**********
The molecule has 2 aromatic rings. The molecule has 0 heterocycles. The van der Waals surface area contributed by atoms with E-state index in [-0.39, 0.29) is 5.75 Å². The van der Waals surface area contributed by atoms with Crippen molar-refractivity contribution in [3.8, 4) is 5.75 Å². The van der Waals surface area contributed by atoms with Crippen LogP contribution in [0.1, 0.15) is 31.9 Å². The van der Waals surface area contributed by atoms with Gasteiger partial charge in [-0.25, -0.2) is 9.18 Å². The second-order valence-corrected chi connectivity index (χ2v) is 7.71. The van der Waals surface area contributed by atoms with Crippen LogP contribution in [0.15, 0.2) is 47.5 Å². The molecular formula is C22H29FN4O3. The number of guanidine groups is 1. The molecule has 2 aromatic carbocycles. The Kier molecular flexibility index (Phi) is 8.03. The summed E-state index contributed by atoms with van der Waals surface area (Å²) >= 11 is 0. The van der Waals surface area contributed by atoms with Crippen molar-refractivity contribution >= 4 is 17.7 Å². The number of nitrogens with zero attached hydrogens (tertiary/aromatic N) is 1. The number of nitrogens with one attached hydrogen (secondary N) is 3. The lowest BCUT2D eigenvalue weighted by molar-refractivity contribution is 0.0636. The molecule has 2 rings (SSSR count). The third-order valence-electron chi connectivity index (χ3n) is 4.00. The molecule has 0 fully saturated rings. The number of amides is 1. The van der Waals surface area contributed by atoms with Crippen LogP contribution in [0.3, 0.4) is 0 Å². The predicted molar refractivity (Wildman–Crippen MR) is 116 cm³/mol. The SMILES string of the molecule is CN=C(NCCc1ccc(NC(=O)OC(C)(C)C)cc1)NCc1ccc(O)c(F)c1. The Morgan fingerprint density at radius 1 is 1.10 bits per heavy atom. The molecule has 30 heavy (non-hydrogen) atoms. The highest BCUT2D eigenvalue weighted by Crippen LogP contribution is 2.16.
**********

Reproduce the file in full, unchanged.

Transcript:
The molecule has 2 aromatic rings. The molecule has 0 heterocycles. The van der Waals surface area contributed by atoms with E-state index in [-0.39, 0.29) is 5.75 Å². The van der Waals surface area contributed by atoms with Crippen molar-refractivity contribution in [3.8, 4) is 5.75 Å². The van der Waals surface area contributed by atoms with Crippen LogP contribution in [0.1, 0.15) is 31.9 Å². The van der Waals surface area contributed by atoms with Gasteiger partial charge in [-0.25, -0.2) is 9.18 Å². The second-order valence-corrected chi connectivity index (χ2v) is 7.71. The van der Waals surface area contributed by atoms with Crippen LogP contribution in [0.15, 0.2) is 47.5 Å². The molecular formula is C22H29FN4O3. The number of guanidine groups is 1. The molecule has 2 aromatic carbocycles. The Kier molecular flexibility index (Phi) is 8.03. The summed E-state index contributed by atoms with van der Waals surface area (Å²) >= 11 is 0. The van der Waals surface area contributed by atoms with Crippen molar-refractivity contribution >= 4 is 17.7 Å². The number of nitrogens with zero attached hydrogens (tertiary/aromatic N) is 1. The number of nitrogens with one attached hydrogen (secondary N) is 3. The lowest BCUT2D eigenvalue weighted by molar-refractivity contribution is 0.0636. The molecule has 2 rings (SSSR count). The third-order valence-electron chi connectivity index (χ3n) is 4.00. The molecule has 0 fully saturated rings. The number of amides is 1. The van der Waals surface area contributed by atoms with Crippen LogP contribution in [0.3, 0.4) is 0 Å². The predicted molar refractivity (Wildman–Crippen MR) is 116 cm³/mol. The SMILES string of the molecule is CN=C(NCCc1ccc(NC(=O)OC(C)(C)C)cc1)NCc1ccc(O)c(F)c1. The Morgan fingerprint density at radius 1 is 1.10 bits per heavy atom. The molecule has 30 heavy (non-hydrogen) atoms. The highest BCUT2D eigenvalue weighted by Crippen LogP contribution is 2.16.